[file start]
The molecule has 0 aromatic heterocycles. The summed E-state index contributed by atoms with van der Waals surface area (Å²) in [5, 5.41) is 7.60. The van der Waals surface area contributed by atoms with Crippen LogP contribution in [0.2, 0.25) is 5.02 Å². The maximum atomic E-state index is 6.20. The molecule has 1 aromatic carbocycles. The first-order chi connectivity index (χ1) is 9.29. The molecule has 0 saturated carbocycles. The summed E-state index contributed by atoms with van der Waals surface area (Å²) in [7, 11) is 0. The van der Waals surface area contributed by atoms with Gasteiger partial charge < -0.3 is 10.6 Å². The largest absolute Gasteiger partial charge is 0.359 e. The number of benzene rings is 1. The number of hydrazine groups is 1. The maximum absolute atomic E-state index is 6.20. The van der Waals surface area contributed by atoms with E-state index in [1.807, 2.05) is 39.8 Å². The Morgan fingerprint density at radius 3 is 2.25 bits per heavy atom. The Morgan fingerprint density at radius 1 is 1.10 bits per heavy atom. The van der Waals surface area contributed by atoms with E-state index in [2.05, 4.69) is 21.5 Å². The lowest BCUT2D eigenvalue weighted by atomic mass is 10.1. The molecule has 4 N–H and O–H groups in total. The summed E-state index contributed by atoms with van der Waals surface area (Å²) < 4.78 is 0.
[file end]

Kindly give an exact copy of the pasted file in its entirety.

The molecule has 0 aromatic heterocycles. The summed E-state index contributed by atoms with van der Waals surface area (Å²) in [5, 5.41) is 7.60. The van der Waals surface area contributed by atoms with Crippen LogP contribution in [0.2, 0.25) is 5.02 Å². The maximum atomic E-state index is 6.20. The molecule has 1 aromatic carbocycles. The first-order chi connectivity index (χ1) is 9.29. The molecule has 0 saturated carbocycles. The summed E-state index contributed by atoms with van der Waals surface area (Å²) in [7, 11) is 0. The van der Waals surface area contributed by atoms with Gasteiger partial charge < -0.3 is 10.6 Å². The largest absolute Gasteiger partial charge is 0.359 e. The number of benzene rings is 1. The number of hydrazine groups is 1. The maximum absolute atomic E-state index is 6.20. The van der Waals surface area contributed by atoms with E-state index in [1.807, 2.05) is 39.8 Å². The Morgan fingerprint density at radius 3 is 2.25 bits per heavy atom. The Morgan fingerprint density at radius 1 is 1.10 bits per heavy atom. The van der Waals surface area contributed by atoms with E-state index in [2.05, 4.69) is 21.5 Å². The lowest BCUT2D eigenvalue weighted by atomic mass is 10.1. The molecule has 4 N–H and O–H groups in total. The summed E-state index contributed by atoms with van der Waals surface area (Å²) < 4.78 is 0.